RSIS Seminar by Professor Richard W. Hu, Distinguished Visiting Fellow, RSIS; and UM Development Foundation Distinguished Professor and Dean, Faculty of Social Sciences, University of Macau
Revisionism and the Evolution of International Order
A state’s revisionist motivation or its commitment to the status quo of international order is an important part of international relations dynamics as well as an enduring topic in the study of international politics. But the topic lacks systematic inquiry into the origin, motivation, evolution, and patterns of revisionism international relations until recently. In this talk, I will discuss the meaning of revisionism in international relations, its historical evolution, and different types of revisionist states and their strategies in the context of the transformation of international order. I will also discuss related interesting questions such as: A rising power and a ruling power, which one is more revisionist? Between China and the United States, whom is more revisionist and why? What are implications of a rising China for the future transformation of international order?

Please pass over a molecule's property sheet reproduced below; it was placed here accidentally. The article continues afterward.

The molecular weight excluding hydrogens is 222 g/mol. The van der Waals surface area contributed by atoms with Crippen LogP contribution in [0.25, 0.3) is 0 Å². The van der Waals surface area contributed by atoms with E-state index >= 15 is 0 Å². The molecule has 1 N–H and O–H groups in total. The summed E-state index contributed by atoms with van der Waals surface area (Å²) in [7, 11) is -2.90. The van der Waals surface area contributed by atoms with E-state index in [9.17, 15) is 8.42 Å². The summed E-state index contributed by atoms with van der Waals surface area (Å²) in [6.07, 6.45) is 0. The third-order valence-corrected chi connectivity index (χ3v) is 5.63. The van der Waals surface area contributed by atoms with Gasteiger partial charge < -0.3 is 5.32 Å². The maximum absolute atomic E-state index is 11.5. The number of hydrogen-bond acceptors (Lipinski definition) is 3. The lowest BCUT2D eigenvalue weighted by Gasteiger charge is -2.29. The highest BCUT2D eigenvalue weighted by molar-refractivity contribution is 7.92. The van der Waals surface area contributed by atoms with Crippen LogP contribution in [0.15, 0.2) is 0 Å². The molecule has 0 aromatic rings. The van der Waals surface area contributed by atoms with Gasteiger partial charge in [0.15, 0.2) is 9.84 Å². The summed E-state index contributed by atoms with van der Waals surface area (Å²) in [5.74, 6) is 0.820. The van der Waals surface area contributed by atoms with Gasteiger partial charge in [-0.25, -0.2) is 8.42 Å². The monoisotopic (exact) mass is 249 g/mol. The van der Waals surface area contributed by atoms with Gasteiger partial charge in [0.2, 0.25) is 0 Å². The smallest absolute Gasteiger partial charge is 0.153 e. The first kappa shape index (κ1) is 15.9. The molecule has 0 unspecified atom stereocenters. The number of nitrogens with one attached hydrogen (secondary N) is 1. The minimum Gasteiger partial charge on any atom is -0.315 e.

About the Speaker
Richard W. Hu is a UM Development Foundation Distinguished Professor and Dean, Faculty of Social Sciences of University of Macau. He is also an Honorary Professor of Politics and International Affairs at University of Hong Kong, where he taught over 20 years and served as Head of Department of Politics and Public Administration. He was a John M. Olin Fellow in National Security Studies at Harvard University, IGCC Postdoc Fellow at UC San Diego, and CNAPS Fellow at Brookings Institution. He has authored and edited five books and published around 100 journal articles and book chapters. His latest publications include “Discerning States’ Revisionist and Status-Quo Orientations: Comparing China and the U.S.”, European Journal of International Relations, 25-2: 613-640 (2019), and “Xi Jinping’s ‘Major Country Diplomacy’: The Role of Leadership in Foreign Policy Transformation,” Journal of Contemporary China, 28:115, 1-14 (2019).